For a successful application, the Protector chosen should be sized appropriately. To choose a model, consider the loads produced due to the static weight of the tooling, the inertial loads imposed by robot motion and the loads produced by the end-effector when performing its intended tasks. Once these loads are calculated and a specific model is chosen, the nominal pressure setting for the break-away point can be determined. The required air pressure setting must be readily available with ample adjustability. For example, a calculated pressure setting of 50 psi should have an adjustable range of 25-75 psi.

The selection process is as follows:

1. Calculate Applied Loads:

Figure 1 can be used to convert the forces acting on the end-effector tooling into the resulting moment, torque, and axial loads applied to the Protector. Use the diagram shown in Figure 1 and the formulas below to calculate the worst case applied loads for your application. All three load cases—Axial, Torque, and Moment—should be assessed for their Static, Dynamic, and Working force components.

Note:Not all of the component forces (Static, Dynamic, and Working) are present during all phases of the robot program. As a result, the worst case conditions for Axial, Torque, and Moment loads may occur at different times in the program.

Formulas:

Axial Load (F)

=

F2

Torque (T)

=

F3*D3

Moment (M)

=

√( (F1*D1)2 + (F2*D2)2
)

(F1, F2, & F3 consist of the sum of their respective Static, Dynamic, and Working force components; and should always be positive for purposes of calculating break-away pressure settings.)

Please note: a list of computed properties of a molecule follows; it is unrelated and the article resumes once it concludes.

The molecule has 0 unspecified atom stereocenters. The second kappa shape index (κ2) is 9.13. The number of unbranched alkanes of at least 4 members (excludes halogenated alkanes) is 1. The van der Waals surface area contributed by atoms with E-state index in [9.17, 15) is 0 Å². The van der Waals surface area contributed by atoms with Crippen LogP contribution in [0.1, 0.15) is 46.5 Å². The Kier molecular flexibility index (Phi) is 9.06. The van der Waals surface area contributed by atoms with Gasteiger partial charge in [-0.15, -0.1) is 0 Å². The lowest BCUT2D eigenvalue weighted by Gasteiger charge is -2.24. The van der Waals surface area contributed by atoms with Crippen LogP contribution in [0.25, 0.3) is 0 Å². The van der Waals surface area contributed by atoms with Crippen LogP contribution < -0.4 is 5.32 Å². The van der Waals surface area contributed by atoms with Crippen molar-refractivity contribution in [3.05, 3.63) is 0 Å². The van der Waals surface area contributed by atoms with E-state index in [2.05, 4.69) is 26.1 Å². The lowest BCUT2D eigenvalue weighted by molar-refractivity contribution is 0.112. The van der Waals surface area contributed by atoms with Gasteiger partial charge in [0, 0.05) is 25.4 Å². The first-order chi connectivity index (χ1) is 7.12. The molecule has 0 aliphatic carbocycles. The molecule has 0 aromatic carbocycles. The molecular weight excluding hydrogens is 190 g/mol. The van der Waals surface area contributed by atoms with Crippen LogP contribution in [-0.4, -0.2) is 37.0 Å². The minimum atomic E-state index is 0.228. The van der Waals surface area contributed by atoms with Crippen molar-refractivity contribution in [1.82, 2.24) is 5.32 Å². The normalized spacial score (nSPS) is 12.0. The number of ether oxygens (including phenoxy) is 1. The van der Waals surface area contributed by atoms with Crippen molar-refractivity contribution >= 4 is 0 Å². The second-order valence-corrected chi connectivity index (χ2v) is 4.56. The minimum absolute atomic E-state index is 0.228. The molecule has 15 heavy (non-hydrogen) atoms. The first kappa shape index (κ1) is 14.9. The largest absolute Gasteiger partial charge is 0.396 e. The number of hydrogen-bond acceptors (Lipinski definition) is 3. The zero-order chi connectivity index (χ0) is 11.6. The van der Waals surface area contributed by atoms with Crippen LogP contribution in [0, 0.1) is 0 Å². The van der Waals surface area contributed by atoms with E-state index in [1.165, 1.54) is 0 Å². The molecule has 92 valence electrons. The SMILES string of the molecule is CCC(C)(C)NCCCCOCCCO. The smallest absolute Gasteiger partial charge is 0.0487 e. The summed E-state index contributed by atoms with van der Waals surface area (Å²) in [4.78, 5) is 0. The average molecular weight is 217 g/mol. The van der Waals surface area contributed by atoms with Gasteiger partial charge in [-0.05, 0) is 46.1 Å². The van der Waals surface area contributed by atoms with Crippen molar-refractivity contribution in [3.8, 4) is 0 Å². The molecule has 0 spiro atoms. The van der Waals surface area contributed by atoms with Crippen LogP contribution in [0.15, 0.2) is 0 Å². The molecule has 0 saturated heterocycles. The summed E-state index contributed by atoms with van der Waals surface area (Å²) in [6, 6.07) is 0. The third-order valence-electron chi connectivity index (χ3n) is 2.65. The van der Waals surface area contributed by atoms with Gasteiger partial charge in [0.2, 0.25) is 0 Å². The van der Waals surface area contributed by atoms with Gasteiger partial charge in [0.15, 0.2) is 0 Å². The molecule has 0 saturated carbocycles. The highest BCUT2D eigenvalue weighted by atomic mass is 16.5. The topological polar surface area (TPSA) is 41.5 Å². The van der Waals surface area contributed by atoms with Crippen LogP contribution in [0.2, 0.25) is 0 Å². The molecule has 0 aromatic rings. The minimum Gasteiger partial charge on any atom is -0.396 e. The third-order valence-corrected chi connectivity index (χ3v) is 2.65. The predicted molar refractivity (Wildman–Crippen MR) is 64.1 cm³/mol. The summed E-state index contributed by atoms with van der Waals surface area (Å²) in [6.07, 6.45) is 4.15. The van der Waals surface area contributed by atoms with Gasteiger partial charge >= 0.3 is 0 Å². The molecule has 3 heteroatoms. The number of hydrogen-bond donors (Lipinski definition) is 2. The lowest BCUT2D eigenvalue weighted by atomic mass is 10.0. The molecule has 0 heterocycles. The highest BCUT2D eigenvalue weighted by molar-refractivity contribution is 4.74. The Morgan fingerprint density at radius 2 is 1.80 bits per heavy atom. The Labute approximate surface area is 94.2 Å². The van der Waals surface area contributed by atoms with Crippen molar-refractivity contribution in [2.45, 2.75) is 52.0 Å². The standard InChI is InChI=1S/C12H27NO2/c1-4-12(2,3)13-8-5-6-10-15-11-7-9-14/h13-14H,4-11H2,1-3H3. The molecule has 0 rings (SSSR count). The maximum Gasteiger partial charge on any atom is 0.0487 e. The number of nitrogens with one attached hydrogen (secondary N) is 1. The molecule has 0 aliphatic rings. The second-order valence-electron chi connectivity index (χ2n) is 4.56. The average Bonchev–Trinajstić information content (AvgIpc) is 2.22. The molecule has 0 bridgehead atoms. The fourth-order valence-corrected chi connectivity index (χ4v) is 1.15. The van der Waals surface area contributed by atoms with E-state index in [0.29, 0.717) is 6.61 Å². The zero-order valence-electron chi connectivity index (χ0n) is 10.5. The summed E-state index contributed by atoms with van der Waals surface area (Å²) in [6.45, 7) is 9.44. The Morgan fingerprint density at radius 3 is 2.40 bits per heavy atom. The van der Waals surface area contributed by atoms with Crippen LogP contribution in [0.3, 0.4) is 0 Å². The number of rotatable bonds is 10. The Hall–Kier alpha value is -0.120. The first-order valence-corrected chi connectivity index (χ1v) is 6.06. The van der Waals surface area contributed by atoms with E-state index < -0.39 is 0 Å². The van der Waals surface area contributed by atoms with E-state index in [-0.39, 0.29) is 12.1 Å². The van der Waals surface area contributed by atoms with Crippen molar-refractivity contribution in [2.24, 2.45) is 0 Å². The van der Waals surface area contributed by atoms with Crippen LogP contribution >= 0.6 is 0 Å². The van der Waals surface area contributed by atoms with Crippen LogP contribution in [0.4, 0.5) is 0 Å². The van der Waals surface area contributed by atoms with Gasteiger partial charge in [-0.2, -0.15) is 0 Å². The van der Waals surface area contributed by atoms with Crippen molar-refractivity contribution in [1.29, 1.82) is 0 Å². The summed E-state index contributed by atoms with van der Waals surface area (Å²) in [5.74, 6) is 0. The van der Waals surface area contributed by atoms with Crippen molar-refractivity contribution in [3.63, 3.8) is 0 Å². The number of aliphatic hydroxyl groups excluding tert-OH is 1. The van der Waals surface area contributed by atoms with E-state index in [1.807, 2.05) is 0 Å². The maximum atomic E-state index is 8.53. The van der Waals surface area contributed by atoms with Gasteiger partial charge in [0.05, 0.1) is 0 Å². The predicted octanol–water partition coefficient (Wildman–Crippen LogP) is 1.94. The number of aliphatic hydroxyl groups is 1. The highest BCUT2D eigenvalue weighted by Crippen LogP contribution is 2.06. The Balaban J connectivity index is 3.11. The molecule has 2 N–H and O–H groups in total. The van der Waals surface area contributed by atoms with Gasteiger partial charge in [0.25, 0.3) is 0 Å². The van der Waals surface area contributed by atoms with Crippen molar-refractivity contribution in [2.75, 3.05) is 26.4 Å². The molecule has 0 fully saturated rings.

a. Static Force:The load applied by tooling weight while the robot arm is idle. This includes the weight of all parts attached to the Protector, acting at the assembly’s center of gravity along the direction of gravity.

b. Dynamic Force:The inertial force imposed at the center of gravity of the tooling due to acceleration of the robot arm. This force acts in the direction opposite of motion. Dynamic forces are additive to static forces and must be carefully considered to ensure proper sizing of the protector.

c. Working Force:Forces are generated at the tooltip under normal working conditions. If these forces and their location are known, they can be converted into loads on the Protector using the same technique.

2. Choose a Protector model:

Once the approximate loads are known from step one, pick a model that has a nominal moment and torque rating above the calculated loads under both dynamic and working conditions.

3. Obtain required pressure setting:

For a given model with known loads, the pressure setting required can be approximated from the following formula:

P = PM + PT + PF

Where PM, PT, and PF are the pressure components related to the moment, torque, and force load components expected at the break-away. PM, PT, and PF are calculated using the formulas in the following tables, where M, T, and F are the expected loads at the set pressure break-away.

Example:For an SR-81 with a moment of 100 lb-in, torque of 50 lb-in and an axial load of 20 lbs, and an acceleration of 2 G’s, the pressure setting is calculated as follows: